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Here's How P/E Ratios Can Help Us Understand Livent Corporation (NYSE:LTHM)

Simply Wall St

This article is written for those who want to get better at using price to earnings ratios (P/E ratios). We'll look at Livent Corporation's (NYSE:LTHM) P/E ratio and reflect on what it tells us about the company's share price. Livent has a price to earnings ratio of 12.07, based on the last twelve months. In other words, at today's prices, investors are paying $12.07 for every $1 in prior year profit.

Check out our latest analysis for Livent

How Do You Calculate A P/E Ratio?

The formula for price to earnings is:

Price to Earnings Ratio = Share Price ÷ Earnings per Share (EPS)

Or for Livent:

P/E of 12.07 = $7.66 ÷ $0.63 (Based on the year to June 2019.)

Is A High Price-to-Earnings Ratio Good?

A higher P/E ratio implies that investors pay a higher price for the earning power of the business. That isn't a good or a bad thing on its own, but a high P/E means that buyers have a higher opinion of the business's prospects, relative to stocks with a lower P/E.

How Does Livent's P/E Ratio Compare To Its Peers?

The P/E ratio indicates whether the market has higher or lower expectations of a company. We can see in the image below that the average P/E (20.6) for companies in the chemicals industry is higher than Livent's P/E.

NYSE:LTHM Price Estimation Relative to Market, September 16th 2019

This suggests that market participants think Livent will underperform other companies in its industry. While current expectations are low, the stock could be undervalued if the situation is better than the market assumes. If you consider the stock interesting, further research is recommended. For example, I often monitor director buying and selling.

How Growth Rates Impact P/E Ratios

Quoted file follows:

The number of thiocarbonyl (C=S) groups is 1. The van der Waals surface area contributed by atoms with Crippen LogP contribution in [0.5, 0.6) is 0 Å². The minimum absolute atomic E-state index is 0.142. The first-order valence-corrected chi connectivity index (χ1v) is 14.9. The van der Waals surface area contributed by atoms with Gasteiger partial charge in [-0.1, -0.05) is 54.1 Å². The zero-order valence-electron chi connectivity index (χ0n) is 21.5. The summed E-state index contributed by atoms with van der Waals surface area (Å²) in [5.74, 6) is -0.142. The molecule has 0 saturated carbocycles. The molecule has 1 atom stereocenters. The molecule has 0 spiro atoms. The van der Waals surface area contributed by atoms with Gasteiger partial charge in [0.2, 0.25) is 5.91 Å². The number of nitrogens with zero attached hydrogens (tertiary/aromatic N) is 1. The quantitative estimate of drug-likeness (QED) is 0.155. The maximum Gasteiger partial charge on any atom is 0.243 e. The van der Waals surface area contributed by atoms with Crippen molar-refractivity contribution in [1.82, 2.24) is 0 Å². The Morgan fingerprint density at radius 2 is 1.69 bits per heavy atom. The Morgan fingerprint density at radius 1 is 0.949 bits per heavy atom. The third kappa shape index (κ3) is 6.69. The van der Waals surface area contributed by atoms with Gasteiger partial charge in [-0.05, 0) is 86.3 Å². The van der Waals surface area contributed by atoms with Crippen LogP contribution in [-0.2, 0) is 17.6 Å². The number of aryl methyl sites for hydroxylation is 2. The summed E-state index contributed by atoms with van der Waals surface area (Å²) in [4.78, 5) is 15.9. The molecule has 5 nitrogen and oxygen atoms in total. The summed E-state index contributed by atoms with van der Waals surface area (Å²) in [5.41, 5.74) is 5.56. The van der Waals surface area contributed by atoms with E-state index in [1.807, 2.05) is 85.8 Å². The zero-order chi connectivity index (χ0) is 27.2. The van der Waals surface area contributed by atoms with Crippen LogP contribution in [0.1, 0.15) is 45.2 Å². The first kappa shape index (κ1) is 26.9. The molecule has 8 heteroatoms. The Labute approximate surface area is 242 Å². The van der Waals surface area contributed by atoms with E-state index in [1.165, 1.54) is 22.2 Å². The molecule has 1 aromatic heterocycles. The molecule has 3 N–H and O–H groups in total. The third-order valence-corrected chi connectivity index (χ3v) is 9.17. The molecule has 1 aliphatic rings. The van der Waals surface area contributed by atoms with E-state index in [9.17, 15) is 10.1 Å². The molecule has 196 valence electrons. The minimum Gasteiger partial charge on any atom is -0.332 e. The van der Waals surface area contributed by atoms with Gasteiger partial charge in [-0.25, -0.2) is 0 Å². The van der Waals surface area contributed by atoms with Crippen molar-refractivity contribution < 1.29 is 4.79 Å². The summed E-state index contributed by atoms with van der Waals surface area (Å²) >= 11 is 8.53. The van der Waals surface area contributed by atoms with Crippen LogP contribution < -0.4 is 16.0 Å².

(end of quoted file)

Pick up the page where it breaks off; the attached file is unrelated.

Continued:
Earnings growth rates have a big influence on P/E ratios. That's because companies that grow earnings per share quickly will rapidly increase the 'E' in the equation. That means unless the share price increases, the P/E will reduce in a few years. A lower P/E should indicate the stock is cheap relative to others -- and that may attract buyers.

Livent increased earnings per share by an impressive 20% over the last twelve months. And earnings per share have improved by 11% annually, over the last five years. This could arguably justify a relatively high P/E ratio.

Don't Forget: The P/E Does Not Account For Debt or Bank Deposits

Don't forget that the P/E ratio considers market capitalization. So it won't reflect the advantage of cash, or disadvantage of debt. Hypothetically, a company could reduce its future P/E ratio by spending its cash (or taking on debt) to achieve higher earnings.

Spending on growth might be good or bad a few years later, but the point is that the P/E ratio does not account for the option (or lack thereof).

So What Does Livent's Balance Sheet Tell Us?

Net debt totals just 3.5% of Livent's market cap. So it doesn't have as many options as it would with net cash, but its debt would not have much of an impact on its P/E ratio.

The Bottom Line On Livent's P/E Ratio

Livent has a P/E of 12.1. That's below the average in the US market, which is 18.2. The EPS growth last year was strong, and debt levels are quite reasonable. If it continues to grow, then the current low P/E may prove to be unjustified.

Investors have an opportunity when market expectations about a stock are wrong. If the reality for a company is not as bad as the P/E ratio indicates, then the share price should increase as the market realizes this. So this free visual report on analyst forecasts could hold the key to an excellent investment decision.

You might be able to find a better buy than Livent. If you want a selection of possible winners, check out this free list of interesting companies that trade on a P/E below 20 (but have proven they can grow earnings).

We aim to bring you long-term focused research analysis driven by fundamental data. Note that our analysis may not factor in the latest price-sensitive company announcements or qualitative material.

If you spot an error that warrants correction, please contact the editor at editorial-team@simplywallst.com. This article by Simply Wall St is general in nature. It does not constitute a recommendation to buy or sell any stock, and does not take account of your objectives, or your financial situation. Simply Wall St has no position in the stocks mentioned. Thank you for reading.